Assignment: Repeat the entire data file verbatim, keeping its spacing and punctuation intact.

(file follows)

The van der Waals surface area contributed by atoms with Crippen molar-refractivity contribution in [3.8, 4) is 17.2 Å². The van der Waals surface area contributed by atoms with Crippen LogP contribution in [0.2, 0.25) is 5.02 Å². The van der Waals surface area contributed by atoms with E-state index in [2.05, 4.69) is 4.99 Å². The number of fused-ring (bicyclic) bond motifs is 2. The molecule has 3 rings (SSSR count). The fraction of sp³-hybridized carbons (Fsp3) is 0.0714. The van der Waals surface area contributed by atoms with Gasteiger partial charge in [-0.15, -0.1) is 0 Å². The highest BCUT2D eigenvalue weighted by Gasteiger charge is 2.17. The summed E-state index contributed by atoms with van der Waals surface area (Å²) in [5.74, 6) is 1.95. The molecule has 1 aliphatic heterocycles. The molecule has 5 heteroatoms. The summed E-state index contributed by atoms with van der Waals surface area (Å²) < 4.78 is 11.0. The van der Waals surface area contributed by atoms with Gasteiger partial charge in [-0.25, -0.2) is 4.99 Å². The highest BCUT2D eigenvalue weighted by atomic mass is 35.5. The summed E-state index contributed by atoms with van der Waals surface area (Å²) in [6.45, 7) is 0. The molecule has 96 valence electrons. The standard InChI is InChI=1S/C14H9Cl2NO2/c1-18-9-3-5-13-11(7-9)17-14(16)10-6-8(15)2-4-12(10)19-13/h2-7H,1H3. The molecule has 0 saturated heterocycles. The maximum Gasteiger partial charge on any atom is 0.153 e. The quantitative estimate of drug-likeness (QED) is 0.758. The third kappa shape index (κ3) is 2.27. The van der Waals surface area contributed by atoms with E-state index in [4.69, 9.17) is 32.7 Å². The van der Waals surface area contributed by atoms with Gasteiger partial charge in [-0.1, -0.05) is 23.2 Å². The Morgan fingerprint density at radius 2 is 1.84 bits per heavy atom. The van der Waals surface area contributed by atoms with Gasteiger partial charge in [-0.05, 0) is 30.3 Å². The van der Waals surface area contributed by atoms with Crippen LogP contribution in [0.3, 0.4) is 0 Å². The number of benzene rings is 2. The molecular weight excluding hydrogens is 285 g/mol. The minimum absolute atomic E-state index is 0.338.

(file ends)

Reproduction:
The van der Waals surface area contributed by atoms with Crippen molar-refractivity contribution in [3.8, 4) is 17.2 Å². The van der Waals surface area contributed by atoms with Crippen LogP contribution in [0.2, 0.25) is 5.02 Å². The van der Waals surface area contributed by atoms with E-state index in [2.05, 4.69) is 4.99 Å². The number of fused-ring (bicyclic) bond motifs is 2. The molecule has 3 rings (SSSR count). The fraction of sp³-hybridized carbons (Fsp3) is 0.0714. The van der Waals surface area contributed by atoms with Gasteiger partial charge in [-0.15, -0.1) is 0 Å². The highest BCUT2D eigenvalue weighted by Gasteiger charge is 2.17. The summed E-state index contributed by atoms with van der Waals surface area (Å²) in [5.74, 6) is 1.95. The molecule has 1 aliphatic heterocycles. The molecule has 5 heteroatoms. The summed E-state index contributed by atoms with van der Waals surface area (Å²) < 4.78 is 11.0. The van der Waals surface area contributed by atoms with Gasteiger partial charge in [-0.25, -0.2) is 4.99 Å². The highest BCUT2D eigenvalue weighted by atomic mass is 35.5. The summed E-state index contributed by atoms with van der Waals surface area (Å²) in [6.45, 7) is 0. The molecule has 96 valence electrons. The standard InChI is InChI=1S/C14H9Cl2NO2/c1-18-9-3-5-13-11(7-9)17-14(16)10-6-8(15)2-4-12(10)19-13/h2-7H,1H3. The molecule has 0 saturated heterocycles. The maximum Gasteiger partial charge on any atom is 0.153 e. The quantitative estimate of drug-likeness (QED) is 0.758. The third kappa shape index (κ3) is 2.27. The van der Waals surface area contributed by atoms with E-state index in [4.69, 9.17) is 32.7 Å². The van der Waals surface area contributed by atoms with Gasteiger partial charge in [-0.1, -0.05) is 23.2 Å². The Morgan fingerprint density at radius 2 is 1.84 bits per heavy atom. The van der Waals surface area contributed by atoms with Gasteiger partial charge in [-0.05, 0) is 30.3 Å². The van der Waals surface area contributed by atoms with Crippen LogP contribution in [0.3, 0.4) is 0 Å². The number of benzene rings is 2. The molecular weight excluding hydrogens is 285 g/mol. The minimum absolute atomic E-state index is 0.338.